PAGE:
When a user interface “tries to offload as much ‘trivial’ mechanical thinking as possible to the machine,” it can produce negative results”.
This post sites a 2008 study by Christof van Nimwegen’s called The paradox of the guided user: assistance can be counter-effective, and while I don’t agree with the conclusions drawn from those results, I can align with the author’s caveat regarding the limited nature of the report.
Of course these conclusions are based on a limited experiment, with a limited sample size and test applications. The findings focused on only a certain type of interface. How well the experiments reflect the varied real world applications remains to be seen, but I think the real value of this paper is that of challenging common assumptions by presenting evidence on the contrary. We should not assume that a more user-friendly interface is necessarily better. Indeed—better for what, or for whom?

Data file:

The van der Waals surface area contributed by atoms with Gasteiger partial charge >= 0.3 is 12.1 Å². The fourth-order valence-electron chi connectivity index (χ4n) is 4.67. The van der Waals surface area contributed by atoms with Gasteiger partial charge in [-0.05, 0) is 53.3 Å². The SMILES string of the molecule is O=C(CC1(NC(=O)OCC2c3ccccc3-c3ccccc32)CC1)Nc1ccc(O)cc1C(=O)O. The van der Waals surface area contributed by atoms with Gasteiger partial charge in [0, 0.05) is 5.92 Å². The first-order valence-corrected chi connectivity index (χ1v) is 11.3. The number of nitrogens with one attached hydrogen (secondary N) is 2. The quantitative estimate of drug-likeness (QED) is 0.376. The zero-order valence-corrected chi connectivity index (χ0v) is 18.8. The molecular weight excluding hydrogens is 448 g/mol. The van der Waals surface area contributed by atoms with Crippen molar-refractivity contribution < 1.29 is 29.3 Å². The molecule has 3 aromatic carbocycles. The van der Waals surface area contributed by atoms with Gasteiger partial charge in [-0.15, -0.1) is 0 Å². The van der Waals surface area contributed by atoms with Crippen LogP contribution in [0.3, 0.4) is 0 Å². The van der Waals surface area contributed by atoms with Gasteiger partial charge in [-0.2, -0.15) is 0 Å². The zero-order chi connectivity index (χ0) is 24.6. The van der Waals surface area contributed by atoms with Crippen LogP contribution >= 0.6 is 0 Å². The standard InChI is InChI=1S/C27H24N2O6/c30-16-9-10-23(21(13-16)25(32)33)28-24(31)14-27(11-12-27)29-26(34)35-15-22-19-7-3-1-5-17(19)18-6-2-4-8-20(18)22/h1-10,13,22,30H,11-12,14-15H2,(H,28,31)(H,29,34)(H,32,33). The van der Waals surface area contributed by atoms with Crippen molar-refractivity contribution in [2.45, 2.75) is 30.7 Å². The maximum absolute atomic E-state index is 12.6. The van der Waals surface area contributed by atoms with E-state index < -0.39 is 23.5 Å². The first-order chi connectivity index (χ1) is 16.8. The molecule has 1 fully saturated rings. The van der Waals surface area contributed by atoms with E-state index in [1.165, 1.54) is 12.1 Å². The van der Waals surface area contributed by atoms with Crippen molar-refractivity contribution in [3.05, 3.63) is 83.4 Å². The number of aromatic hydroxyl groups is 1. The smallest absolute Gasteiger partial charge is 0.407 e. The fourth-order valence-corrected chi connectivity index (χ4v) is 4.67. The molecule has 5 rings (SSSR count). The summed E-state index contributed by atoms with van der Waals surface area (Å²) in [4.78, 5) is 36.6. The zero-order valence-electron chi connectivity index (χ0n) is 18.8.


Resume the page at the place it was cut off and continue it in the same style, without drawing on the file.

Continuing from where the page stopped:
I assert that the “real value” of the post is not that it challenges common assumptions by presenting evidence to the contrary, but rather, that it reminds us not to confuse good interface with a well-intentioned 1 interface – because we all know where that leads…
- Over-engineered, yet fails to address user needs ↩